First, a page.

A new Harvard study has found that elementary and middle school teachers who help raise their students' standardized-test scores have a wide-ranging and lasting positive effect on those students — not only within their academic lives but also into their working lives.
Robert H. Meyer, director of the Value-Added Research Center at the University of Wisconsin-Madison, said:
"That test scores help you get more education, and that more education has an earnings effect — that makes sense to a lot of people.
"This study skips the stages, and shows differences in teachers mean differences in earnings."
The new study, which tracked 2.5 million students over 20 years, is, as yet, the most comprehensive look at "value-added ratings," writes Annie Lowrey at the New York Times.
These ratings measure what impact individual teachers have on student test scores. The report is likely to have an effect on the national debate about whether these ratings matter and how to best to measure the quality of teachers.
Many school districts have begun using value-added evaluations when looking at on hiring, firing and compensating their teachers.
Stanford University Professor Linda Darling-Hammond said:
"There is a widespread consensus among practitioners, researchers, and policy makers that current teacher evaluation systems in most school districts do little to help teachers improve or to support personnel decision making. For this reason, new approaches to teacher evaluation are being developed and tested.
"There is also a growing consensus that evidence of teachers' contributions to student learning should be a component of teacher evaluation systems, along with evidence about the quality of teachers' practice."
Supporters of value-added evaluations say that these measures hold teachers directly accountable and can help improve the educational outcomes of millions of children.
Critics, however, say that it is difficult to isolate the effect of a given teacher away from other factors such as the socio-economic status of the student's parents.
Those pushing back often cite the fact that, typically, many value-added ratings come with a high margin of error. Though, in their study, the researchers found that when looking looking at an individual's value-added score for three or four classes, some consistently outperformed their peers.
Eric A. Hanushek, a senior fellow at the Hoover Institution at Stanford, said:
"What this paper and other work has shown is that it's probably more important than people think. That the variations or differences between really good and really bad teachers have lifelong impacts on children."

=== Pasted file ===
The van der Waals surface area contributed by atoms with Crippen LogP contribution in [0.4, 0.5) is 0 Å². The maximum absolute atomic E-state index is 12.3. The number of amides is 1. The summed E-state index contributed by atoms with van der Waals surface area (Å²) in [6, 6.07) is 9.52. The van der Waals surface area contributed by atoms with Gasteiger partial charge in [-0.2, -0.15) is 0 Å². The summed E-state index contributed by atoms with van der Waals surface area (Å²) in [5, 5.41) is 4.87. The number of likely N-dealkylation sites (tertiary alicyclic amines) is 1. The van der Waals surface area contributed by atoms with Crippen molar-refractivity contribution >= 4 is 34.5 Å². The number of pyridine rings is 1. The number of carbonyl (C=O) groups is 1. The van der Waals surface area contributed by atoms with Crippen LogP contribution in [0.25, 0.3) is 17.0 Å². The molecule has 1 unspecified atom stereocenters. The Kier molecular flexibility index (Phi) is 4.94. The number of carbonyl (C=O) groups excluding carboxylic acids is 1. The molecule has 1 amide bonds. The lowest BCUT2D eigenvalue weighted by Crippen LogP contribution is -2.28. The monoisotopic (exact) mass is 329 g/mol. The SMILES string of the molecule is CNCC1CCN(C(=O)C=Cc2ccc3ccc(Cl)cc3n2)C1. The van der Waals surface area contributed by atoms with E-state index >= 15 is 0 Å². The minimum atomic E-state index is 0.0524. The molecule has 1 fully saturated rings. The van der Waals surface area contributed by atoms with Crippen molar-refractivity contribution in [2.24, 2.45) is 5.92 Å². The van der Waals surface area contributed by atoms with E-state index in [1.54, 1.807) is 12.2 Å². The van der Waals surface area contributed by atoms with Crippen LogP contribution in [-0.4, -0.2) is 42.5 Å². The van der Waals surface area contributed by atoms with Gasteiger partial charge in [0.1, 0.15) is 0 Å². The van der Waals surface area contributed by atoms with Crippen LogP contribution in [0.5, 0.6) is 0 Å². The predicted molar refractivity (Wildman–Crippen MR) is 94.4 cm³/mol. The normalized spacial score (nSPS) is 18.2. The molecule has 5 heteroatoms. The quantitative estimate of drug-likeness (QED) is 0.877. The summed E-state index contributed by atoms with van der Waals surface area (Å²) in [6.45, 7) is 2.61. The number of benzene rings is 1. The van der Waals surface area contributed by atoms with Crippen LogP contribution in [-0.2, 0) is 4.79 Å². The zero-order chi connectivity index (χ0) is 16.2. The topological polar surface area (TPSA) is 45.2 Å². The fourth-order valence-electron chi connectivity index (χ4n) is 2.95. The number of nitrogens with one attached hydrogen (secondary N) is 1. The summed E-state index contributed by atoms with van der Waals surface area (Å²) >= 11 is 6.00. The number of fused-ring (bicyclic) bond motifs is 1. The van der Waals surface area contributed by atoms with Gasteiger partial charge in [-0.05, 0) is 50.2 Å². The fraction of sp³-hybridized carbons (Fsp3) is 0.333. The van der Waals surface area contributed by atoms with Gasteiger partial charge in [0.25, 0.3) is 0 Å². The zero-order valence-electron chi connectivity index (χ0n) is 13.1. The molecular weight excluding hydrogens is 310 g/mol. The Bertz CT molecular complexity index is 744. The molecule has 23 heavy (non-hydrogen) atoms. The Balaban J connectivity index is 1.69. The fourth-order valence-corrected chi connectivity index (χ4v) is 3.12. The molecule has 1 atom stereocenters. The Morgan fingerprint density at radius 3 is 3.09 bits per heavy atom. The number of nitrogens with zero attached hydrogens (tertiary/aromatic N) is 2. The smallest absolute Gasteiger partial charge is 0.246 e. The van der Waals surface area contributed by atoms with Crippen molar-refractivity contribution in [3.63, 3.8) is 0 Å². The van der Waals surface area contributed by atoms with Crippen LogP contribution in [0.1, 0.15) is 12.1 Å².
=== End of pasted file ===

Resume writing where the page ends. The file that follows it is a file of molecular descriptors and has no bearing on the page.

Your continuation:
The average effect of one teacher on a single student is modest. All else equal, a student with an excellent teacher would be 0.5 percent more likely to attend college. However, if you replaced a poor teacher with an average one would raise a single classroom's lifetime earnings by about $266,000, the economists estimate.
Professor Friedman, one of the co-authors, said:
"If you leave a low value-added teacher in your school for 10 years, rather than replacing him with an average teacher, you are hypothetically talking about $2.5 million in lost income."
In wanting to look at the success of students over a longer period of time outside of their current classes, the economists analyzed information on earnings, college matriculation rates, the age they had children, and where they ended up living.
The results were striking, writes Lowrey.
"Looking only at test scores, previous studies had shown, the effect of a good teacher mostly fades after three or four years. But the broader view showed that the students still benefit for years to come."
The study found that students with the highest quality teachers would become less likely to become pregnant early and were more likely to enroll in college and get better jobs.
In conclusion, the study authors argued that school districts must use value-added measures in evaluations, and fire those who are scoring the poorest.
"The message is to fire people sooner rather than later," Professor Friedman said.
With the possible margin of error, some suboptimal personnel moves may occur. But researchers say that even if imperfect, well-calculated value-added scores are an important part of evaluating teachers.
Dr. Hanushek said:
"Very few people suggest that you should use value-added scores alone to make personnel decisions.
"What the whole value-added debate has done is push forward the issue of how to evaluate teachers, and how to use that information."
The study found no evidence for one piece of conventional wisdom: that having a good teacher in an early grade has a bigger effect than having a good teacher in later grades, writes Lowrey.